The creative team of David Michelinie and Bob Layton was the first to really explore the frontiers of what an up to the minute technology based superhero might be, and their view of Iron Man became the template for so many successful re-boots since. One of their most fondly remembered stories pitted Iron Man against Doctor Doom in old Camelot (see Doomquest), which tied into Doom’s continual efforts to free his dead mother’s trapped soul. His hope has always been to learn enough magic to accomplish this, and his machinations through the course of this story seem to have him arrive at the point where he can make a difference.

It would be nice to note that with Legacy of Doom Michelinie and Layton had recaptured former early 1980s glories, but it has more in common with their 1988 sequel (see also Doomquest) than it does with their stronger original story. The sequel featured an ill-advised wisecracking Merlin, and anyone who considered him unbearable in a sparkly suit should know that trading it for a pair of lederhosen, and later a kilt, hasn’t rendered him any more palatable. It’s not just an undignified Merlin striking the wrong note. Much of the plot is padded, not least by starting as a flood of memories returning after a few pages in the present day, and as for the rest, let’s just say anyone who’s ever wished to see Iron Man go head to head with a creature composed completely of eyeballs will have their dream fulfilled.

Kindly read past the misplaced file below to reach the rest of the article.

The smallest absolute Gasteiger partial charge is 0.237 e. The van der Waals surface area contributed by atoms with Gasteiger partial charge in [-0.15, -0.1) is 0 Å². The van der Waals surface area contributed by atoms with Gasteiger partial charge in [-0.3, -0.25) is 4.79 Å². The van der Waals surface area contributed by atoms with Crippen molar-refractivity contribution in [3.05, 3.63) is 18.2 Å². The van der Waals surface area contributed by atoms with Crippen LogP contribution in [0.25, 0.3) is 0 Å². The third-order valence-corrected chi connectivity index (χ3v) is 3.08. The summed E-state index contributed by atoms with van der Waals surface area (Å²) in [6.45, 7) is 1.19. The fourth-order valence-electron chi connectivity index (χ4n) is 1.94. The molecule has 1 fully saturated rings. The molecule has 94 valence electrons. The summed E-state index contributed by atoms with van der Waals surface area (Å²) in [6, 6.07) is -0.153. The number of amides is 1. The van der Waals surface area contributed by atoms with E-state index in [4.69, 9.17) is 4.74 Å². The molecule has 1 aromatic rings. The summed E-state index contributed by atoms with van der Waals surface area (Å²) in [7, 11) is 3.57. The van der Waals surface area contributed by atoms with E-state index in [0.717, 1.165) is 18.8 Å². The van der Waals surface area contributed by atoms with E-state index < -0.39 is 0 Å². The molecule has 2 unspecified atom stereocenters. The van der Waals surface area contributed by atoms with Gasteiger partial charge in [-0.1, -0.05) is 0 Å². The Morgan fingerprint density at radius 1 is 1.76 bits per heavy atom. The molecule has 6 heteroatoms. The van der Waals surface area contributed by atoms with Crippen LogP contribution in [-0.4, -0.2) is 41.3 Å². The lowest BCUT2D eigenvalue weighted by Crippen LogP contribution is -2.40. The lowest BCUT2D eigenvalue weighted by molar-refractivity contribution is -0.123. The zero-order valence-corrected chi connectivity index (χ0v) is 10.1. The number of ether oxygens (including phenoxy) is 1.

Ron Lim’s pages are an improvement on his dashed off 1990s look, but it’s still very basic superhero art. It tells the story, but there’s not a single panel that’ll stick in the memory for the right reasons. The eyeballs do, but for the sheer gumption of such a terrible idea.

The book ends with Lim’s pencil sketches for the cover art and the four chapter plot submitted as a pitch. It calls for a really terrifying creature, at that point not conceived, for the final chapter. That’s the eyeball creation. This isn’t good.